State Symphony of Mexico

At the Arlington Theatre, Tuesday, March 11.

Alfonso Moreno first played the Arlington Theatre with the State Symphony of Mexico in 1980.
David Bazemore

For all of the ample charms that make the Community Arts Music Association (CAMA) series by far the hottest classical music ticket in town each season, CAMA orchestra concerts often follow a conservative approach to programming. By contrast, last week’s CAMA-sponsored appearance of the fine State Symphony of Mexico offered the most adventurous orchestral program of the season, with samplings of great Mexican composers offered amid Spanish fare. But it wasn’t as exotic in Santa Barbara as it would be elsewhere, thanks to former Santa Barbara Symphony maestra Gisle Ben-Dor’s regular programming of Latin American-including Mexican-works during her tenure.

In fact, the juiciest piece on last Tuesday’s program was the gutsy “Sensemaya, The Snake Killing Ritual” by iconoclastic Mexican composer Silvestre Revueltas, for whom Ben-Dor once put on an entire festival. Revueltas’s score, with an entrancing Mexican-folklore-meets-Stravinsky quality, stole this show.

More familiar Spanish music from the early 20th century included the lovely warhorse of Rodrigo’s Concierto de Aranjuez, wonderfully played by guitarist Alfonso Moreno (when the sound balance came into focus), and Manuel de Falla’s The Three-Cornered Hat, Suite No. 2. Fitting neatly within the Spanish Diaspora theme of the night, composer Joaqu-n Turina’s Danzas Fant¡sticas and Enrique Granados’s “Intermezzo” from Goyescas projected a similar blending of festive, post-Romantic musical airs and light spices of Modernism.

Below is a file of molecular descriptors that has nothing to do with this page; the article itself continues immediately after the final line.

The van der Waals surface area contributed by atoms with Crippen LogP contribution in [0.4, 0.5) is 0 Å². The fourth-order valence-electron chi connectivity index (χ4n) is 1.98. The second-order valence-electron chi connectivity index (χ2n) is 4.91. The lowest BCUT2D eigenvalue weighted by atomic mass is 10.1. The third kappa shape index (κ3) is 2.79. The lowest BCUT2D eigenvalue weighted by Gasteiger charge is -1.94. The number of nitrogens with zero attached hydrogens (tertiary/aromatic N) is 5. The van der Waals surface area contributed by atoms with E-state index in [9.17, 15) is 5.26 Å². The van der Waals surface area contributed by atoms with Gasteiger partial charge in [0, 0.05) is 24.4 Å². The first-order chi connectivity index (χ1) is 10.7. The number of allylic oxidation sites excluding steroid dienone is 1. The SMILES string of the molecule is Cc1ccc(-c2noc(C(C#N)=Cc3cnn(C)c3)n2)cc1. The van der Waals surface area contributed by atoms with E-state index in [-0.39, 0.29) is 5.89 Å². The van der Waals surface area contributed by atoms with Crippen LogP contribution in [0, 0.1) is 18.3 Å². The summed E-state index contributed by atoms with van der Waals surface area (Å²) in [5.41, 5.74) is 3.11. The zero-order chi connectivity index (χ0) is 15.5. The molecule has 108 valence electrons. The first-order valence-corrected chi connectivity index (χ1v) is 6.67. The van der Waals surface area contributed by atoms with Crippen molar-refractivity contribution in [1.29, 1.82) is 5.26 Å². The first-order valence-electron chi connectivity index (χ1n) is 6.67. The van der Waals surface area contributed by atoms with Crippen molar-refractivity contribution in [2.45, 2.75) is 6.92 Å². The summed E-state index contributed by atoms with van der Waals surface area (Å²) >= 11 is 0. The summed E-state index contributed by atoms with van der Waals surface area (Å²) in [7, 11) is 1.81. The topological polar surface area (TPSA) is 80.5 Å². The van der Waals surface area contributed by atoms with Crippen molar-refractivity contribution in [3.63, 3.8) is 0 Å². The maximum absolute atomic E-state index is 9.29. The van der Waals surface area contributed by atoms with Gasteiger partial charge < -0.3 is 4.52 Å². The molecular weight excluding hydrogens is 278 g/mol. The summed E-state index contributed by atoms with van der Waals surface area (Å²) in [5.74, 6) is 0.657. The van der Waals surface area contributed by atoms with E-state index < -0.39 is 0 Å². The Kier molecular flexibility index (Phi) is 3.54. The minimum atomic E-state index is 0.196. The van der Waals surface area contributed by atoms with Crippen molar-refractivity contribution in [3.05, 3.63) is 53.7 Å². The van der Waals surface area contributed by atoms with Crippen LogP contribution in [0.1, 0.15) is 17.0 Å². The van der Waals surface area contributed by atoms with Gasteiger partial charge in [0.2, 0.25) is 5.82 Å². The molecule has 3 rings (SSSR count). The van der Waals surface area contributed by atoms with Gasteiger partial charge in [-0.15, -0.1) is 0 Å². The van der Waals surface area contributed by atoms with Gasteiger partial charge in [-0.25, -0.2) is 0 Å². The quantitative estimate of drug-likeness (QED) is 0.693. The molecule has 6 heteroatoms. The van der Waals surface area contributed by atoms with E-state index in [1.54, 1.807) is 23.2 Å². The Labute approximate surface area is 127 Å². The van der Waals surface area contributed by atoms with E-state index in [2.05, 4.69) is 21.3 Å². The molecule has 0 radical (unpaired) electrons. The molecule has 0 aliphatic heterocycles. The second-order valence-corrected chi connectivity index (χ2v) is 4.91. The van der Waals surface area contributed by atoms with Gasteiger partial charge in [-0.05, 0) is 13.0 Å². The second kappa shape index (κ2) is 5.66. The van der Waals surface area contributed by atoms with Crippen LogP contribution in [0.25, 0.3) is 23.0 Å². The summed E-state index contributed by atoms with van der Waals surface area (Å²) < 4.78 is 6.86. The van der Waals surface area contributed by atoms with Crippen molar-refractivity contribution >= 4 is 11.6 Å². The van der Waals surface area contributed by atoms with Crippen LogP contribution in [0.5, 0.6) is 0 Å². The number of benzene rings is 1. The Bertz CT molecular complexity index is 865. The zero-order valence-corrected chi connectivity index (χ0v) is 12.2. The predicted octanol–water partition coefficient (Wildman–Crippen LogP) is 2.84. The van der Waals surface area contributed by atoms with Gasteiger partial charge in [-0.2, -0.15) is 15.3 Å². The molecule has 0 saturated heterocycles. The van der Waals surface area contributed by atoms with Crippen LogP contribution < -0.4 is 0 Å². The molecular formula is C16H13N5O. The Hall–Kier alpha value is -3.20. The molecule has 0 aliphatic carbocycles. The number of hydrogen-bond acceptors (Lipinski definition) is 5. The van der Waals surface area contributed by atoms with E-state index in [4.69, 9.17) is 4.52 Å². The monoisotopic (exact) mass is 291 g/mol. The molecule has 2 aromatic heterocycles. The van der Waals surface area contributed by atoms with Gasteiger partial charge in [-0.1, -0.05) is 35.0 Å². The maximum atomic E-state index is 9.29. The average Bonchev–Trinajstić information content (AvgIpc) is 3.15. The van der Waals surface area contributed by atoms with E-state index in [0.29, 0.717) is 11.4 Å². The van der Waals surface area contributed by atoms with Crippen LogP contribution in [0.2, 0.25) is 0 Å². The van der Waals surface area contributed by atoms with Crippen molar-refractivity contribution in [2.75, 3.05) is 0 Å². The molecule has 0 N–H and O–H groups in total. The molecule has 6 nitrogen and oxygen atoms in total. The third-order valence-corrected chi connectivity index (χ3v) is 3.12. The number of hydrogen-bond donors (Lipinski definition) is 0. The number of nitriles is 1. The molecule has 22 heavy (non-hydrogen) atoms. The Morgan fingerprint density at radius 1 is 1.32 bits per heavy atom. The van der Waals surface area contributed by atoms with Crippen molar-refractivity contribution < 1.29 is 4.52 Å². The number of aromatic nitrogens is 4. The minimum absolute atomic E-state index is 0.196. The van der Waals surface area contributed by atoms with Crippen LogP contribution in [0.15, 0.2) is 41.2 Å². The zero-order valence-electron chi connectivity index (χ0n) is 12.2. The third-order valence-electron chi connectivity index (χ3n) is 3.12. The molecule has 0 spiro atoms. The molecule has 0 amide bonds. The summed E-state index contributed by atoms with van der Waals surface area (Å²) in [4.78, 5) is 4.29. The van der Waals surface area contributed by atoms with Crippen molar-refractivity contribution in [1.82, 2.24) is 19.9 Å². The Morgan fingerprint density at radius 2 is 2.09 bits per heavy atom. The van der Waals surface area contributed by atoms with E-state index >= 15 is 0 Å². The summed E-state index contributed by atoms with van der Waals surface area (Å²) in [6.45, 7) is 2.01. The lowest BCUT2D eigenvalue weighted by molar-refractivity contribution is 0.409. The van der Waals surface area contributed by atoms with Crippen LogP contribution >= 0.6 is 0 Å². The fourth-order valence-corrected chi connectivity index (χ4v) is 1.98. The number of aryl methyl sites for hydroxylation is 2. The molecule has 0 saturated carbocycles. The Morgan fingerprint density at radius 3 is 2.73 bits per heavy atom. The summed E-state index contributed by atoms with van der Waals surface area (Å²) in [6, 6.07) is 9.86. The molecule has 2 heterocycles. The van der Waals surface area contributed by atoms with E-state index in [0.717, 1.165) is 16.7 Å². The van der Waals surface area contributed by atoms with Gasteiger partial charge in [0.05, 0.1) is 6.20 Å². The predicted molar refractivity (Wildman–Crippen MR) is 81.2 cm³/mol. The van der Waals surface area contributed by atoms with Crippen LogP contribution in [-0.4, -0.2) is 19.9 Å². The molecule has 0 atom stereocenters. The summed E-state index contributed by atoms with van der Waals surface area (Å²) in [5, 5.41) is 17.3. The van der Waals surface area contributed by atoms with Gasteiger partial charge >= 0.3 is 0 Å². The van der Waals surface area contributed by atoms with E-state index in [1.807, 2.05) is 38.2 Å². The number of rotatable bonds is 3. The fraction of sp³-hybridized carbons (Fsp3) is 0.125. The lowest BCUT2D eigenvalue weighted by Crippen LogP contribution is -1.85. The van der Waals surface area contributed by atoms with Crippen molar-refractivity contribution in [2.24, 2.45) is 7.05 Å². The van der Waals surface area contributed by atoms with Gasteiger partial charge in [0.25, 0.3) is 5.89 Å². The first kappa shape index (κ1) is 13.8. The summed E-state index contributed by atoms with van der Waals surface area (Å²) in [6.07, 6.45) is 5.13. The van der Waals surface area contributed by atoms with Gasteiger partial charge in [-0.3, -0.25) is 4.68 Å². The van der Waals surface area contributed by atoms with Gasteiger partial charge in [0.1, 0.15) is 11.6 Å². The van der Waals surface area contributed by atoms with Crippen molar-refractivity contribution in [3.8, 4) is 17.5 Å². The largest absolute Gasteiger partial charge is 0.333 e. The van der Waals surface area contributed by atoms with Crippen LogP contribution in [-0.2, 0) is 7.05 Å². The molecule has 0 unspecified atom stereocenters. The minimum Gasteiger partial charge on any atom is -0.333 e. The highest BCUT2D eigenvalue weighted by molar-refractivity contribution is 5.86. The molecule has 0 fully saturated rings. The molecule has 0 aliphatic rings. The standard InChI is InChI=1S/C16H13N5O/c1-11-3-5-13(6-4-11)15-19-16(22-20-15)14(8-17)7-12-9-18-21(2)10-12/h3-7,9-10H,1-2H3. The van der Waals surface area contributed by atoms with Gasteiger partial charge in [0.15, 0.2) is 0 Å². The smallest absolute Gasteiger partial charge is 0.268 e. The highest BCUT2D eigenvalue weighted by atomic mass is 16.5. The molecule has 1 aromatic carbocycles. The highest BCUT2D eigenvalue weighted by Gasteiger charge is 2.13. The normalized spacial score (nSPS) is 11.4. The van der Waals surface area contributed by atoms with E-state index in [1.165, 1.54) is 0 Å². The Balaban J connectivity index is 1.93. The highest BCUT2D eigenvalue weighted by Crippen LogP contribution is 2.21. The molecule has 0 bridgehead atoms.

A Mexican piece once removed opened the concert. Famed Mexican composer Carlos Ch¡vez (sometimes called the Aaron Copland of Mexico, compared to Revueltas’s reputation as his country’s Charles Ives) created a broad-brush orchestral adaptation of the Chaconne in E Minor, an organ work by Baroque master Dietrich Buxtehude (Bach’s early hero). In this piece, which at times seemed overly thick, new met old on more than one level.

Dej vu and continuity were in the house for veteran CAMA fans as the orchestra performed here 28 years ago, almost to the day, with conductor Enrique B¡tiz and guitarist Moreno appearing in both performances. If there was a drawback to the otherwise splendid Arlington concert, it was only that our appetites were whetted to hear more Mexican music, rather than the Spanish classics.

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